Say 'aloha' to your chicken
KAREN CIMMS/TIMES NEWS
In addition to lots of bulky amplifiers, guitars and other stringed instruments, my husband brought a little bit of Hawaiiana into our marriage. Before we met, he lived on the island of Oahu for about 10 years. He embraced the lifestyle there, which celebrates not only the culture of the Hawaiian natives, but those of Japanese and Portuguese descent, as well as other Pacific islanders.
Jim has shared a lot of the recipes he learned while living in Hawaii. One of his favorites, which is one of the most popular dishes on the island in some form or another, is known as "Shoyu Chicken." The word "shoyu" is soy sauce in Japanese. Naturally, this dish is primarily soy sauce, but it is also kissed with a little wine, sugar and oriental seasonings.
One of the interesting flavors in this dish comes from the Chinese star anise, which is one of the key components of Chinese Five Spice Powder. It smells and tastes like licorice, and is similar to regular anise, but is stronger. It is grown in China and Japan, and is made from the seed pod of an evergreen tree. Each "star" has eight points. For this dish, you would break five points off the pod.
I haven't always been able to find star anise at the grocery store, but I purchased a bag of about a 1/2 cup or more at a local farmer's market for just a couple dollars.
It is easy to make, and may soon become a family favorite. We also use this recipe as a chicken marinade, and then instead of simmering on the stove for a couple hours, we grill it. It's delicious either way.
One word of warning, however, in my opinion, when you first start to cook this dish, it stinks a bit, so don't be alarmed. It may just be me, but if it doesn't smell quite right in the beginning (I think it's the combination of soy sauce, garlic and spices), I promise, it gets much, much better! Also, the finished dish doesn't taste like licorice, so if you aren't a fan of licorice, you may still enjoy Shoyu Chicken.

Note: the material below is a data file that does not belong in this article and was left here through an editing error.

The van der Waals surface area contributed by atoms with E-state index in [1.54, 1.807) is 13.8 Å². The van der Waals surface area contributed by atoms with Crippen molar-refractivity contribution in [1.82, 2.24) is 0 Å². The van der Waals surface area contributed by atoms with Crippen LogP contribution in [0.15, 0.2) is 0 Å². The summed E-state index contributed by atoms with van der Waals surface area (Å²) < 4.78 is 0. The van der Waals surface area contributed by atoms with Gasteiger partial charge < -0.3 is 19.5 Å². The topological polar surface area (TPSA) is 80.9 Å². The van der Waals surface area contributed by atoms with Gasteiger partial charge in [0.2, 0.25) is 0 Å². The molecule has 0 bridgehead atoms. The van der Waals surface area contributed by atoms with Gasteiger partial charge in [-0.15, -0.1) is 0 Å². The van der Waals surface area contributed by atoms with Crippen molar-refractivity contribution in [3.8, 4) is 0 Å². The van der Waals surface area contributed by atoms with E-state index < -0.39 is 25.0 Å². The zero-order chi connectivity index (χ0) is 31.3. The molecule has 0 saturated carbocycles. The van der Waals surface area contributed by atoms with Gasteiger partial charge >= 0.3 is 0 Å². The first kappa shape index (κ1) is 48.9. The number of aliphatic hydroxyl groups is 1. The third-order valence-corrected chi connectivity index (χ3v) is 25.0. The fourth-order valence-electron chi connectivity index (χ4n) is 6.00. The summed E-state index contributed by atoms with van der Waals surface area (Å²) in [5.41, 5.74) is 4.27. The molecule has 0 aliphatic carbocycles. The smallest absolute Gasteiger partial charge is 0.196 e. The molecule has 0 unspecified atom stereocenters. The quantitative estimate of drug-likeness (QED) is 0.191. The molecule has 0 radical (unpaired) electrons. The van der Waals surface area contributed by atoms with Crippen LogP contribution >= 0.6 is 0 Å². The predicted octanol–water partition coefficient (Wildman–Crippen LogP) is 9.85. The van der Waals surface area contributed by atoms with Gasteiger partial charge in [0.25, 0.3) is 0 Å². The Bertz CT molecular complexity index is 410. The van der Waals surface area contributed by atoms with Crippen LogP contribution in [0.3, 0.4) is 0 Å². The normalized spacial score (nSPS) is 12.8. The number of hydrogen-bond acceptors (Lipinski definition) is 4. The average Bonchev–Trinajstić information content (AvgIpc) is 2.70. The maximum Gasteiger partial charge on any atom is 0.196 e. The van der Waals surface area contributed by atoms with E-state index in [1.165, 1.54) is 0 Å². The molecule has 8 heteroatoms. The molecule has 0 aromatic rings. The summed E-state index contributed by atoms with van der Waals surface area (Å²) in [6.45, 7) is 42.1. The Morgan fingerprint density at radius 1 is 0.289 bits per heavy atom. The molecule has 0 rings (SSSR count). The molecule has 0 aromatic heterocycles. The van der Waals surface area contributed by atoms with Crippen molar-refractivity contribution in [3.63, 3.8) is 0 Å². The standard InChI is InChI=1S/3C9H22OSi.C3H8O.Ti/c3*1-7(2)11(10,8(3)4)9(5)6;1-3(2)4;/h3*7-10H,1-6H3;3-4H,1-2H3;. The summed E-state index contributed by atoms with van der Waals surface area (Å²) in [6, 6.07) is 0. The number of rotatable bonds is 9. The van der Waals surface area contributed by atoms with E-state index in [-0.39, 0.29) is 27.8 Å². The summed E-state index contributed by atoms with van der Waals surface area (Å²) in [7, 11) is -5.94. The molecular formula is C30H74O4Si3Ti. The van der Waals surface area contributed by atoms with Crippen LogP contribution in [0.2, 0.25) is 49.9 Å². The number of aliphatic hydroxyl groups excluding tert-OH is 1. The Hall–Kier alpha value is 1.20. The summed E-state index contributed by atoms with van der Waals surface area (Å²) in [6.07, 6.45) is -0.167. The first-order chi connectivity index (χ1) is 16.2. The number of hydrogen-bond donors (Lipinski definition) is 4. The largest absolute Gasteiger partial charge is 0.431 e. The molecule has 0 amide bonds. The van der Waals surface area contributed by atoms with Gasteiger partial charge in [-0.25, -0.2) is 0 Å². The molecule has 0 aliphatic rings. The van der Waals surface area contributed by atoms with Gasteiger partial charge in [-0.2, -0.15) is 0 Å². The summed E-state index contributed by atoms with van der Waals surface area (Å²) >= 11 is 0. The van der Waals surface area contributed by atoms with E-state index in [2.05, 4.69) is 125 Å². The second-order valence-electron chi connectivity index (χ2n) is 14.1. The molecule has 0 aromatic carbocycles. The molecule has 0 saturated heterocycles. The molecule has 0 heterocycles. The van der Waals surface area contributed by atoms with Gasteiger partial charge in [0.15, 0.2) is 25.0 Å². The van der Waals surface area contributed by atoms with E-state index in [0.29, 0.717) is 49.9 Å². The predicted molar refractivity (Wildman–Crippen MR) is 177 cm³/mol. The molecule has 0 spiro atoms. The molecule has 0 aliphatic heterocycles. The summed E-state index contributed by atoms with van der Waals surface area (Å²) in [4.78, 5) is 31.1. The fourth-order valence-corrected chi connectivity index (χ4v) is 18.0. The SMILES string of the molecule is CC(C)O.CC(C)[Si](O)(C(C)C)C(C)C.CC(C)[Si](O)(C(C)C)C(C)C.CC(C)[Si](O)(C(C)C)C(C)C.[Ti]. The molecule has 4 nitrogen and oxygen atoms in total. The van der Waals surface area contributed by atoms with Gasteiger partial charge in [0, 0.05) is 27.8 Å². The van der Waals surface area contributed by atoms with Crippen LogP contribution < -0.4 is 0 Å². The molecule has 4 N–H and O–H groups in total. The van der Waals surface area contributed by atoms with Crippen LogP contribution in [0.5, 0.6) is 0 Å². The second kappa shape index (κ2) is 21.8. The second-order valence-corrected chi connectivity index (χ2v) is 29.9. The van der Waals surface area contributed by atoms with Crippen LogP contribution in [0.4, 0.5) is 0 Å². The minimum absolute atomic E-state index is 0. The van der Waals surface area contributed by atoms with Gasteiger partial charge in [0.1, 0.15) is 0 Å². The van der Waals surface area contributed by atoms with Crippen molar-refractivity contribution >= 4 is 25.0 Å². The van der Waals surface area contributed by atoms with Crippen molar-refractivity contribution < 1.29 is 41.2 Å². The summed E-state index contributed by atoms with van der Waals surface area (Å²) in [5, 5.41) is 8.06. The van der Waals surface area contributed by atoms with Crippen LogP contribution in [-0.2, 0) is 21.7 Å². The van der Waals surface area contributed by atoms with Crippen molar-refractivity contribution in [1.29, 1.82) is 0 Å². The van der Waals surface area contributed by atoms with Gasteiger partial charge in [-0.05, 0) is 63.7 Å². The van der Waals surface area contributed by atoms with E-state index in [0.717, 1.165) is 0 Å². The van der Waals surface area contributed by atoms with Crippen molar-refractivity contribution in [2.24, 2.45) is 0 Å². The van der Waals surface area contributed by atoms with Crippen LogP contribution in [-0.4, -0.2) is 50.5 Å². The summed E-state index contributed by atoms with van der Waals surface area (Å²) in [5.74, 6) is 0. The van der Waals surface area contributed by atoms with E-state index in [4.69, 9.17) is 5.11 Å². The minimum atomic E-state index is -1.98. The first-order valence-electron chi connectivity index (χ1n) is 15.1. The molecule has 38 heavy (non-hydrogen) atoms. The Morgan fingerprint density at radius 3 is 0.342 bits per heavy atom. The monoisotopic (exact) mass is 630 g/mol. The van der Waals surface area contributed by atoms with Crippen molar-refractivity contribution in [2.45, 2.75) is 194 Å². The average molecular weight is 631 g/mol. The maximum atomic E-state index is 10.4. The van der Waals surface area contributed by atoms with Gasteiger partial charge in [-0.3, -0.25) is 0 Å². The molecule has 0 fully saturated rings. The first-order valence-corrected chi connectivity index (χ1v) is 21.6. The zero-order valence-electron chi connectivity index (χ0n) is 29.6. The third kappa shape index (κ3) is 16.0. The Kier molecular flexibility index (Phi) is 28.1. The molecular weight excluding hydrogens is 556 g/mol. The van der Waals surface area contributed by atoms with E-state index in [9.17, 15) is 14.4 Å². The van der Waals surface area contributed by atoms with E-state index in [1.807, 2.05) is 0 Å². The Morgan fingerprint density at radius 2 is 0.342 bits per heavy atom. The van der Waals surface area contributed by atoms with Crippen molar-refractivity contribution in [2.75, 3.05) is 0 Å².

I chose the second recipe this week because it has a tiny bit of Asian influence as well. This Spinach Salad with Strawberries is a summertime favorite of mine. Before you make the dressing, taste the strawberries, if they are nice and sweet, use a little less sugar. If they are early (or even winter) strawberries, then you may want to add a little more sugar.
This salad is always a hit at cookouts and pot luck dinners. I haven't brought it to one event where I haven't been asked to share the recipe at least once.
2 cups soy sauce
1/2 cup dry white wine (or chicken broth)
1/2 cup sugar
5 points star anise
2 cloves of garlic, crushed
1 tablespoon fresh ginger, chopped
Pinch of red pepper flakes
4 pounds chicken pieces
Hot cooked rice
Combine all ingredients, except for chicken, and bring to a boil. Add chicken and simmer about 1 1/2 hours, until chicken is falling off the bone. Serve over rice with sauce.
1 12-ounce bag of fresh spinach
1 pint of strawberries, washed and sliced
2 tablespoons sesame seeds, toasted
For dressing:1/4 cup vegetable oil
1 tablespoon sugar
3 tablespoons champagne vinegar
1 tablespoon red onion, chopped
teaspoon hot pepper sauce
1/2 teaspoon freshly ground black pepper
To toast sesame seeds, spread out on a dry cookie sheet and bake in a 350 degree preheated oven for about 10 minutes, watching carefully so they don't burn. They should be a nice golden brown.
Wash and dry spinach. Add strawberries and sesame seeds.
Combine the ingredients for the dressing in a jar with a lid and shake to combine. Pour over spinach salad just before serving and toss.